Building History

The Depot Theater is located in the original Harvey House and Depot, a red brick building that was built in the Richardsonian Romanesque style in 1898 by the Atchison, Topeka and Santa Fe Railway. Occupying almost two blocks, the Depot originally included a train passenger depot and railroad offices, as well as a hotel and eating house (the El Vaquero) run by Fred Harvey. As railroad traffic declined with the rise of airlines and automobiles in the 20th century, many Harvey Houses were shuttered–including the El Vaquero eating house, which closed in 1948. While some spaces in the building continued to be used as railroad offices, others were boarded up with the original furnishings and fixtures left in place.

In 1996, the Burlington Northern Santa Fe Railroad donated the Depot building to Dodge City government. Years of grant writing and research culminated in an eight-year plan to restore the Depot as the home of a new state-of-the-art dinner theater for the Boot Hill Museum Repertory Company. In the meantime, a mid-century addition to the Depot’s east side, which had been the Elk’s Lodge, was transformed into the Homestead Theater and the repertory company’s temporary home later that year. The west half of the building which was the original dormitory for the Harvey Girls who worked in the Harvey House, was was turned into a storage space for the company’s props and costumes.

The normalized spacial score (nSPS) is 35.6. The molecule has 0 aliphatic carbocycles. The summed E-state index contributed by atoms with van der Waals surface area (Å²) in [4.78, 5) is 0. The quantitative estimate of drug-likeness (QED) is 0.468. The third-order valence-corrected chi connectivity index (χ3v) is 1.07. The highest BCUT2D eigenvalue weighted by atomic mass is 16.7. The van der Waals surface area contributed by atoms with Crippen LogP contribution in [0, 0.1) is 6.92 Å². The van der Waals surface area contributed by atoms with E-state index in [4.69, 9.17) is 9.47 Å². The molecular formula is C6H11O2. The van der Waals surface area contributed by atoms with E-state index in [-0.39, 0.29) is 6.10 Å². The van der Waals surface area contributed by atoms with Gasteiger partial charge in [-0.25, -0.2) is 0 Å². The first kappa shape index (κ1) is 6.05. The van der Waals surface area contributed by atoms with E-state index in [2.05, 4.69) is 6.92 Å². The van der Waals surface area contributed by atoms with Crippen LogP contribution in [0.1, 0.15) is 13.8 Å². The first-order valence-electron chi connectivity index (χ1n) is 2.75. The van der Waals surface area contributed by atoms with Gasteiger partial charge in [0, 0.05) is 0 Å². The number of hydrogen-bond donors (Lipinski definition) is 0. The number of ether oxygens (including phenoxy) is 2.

In July of 2004, after eight years of restoration and construction, the company moved into its new permanent home—the Depot Theater main stage, a fully-equipped dinner theater that could seat up to 160 guests. The first production in the new space was Stephen Sondheim’s Anyone Can Whistle. Today, the company is a 501©3 non-profit, renamed Depot Theater, Inc., providing Broadway-style dinner theater to audiences across the state and the Depot Theater building is the largest train depot still in operation in the state of Kansas.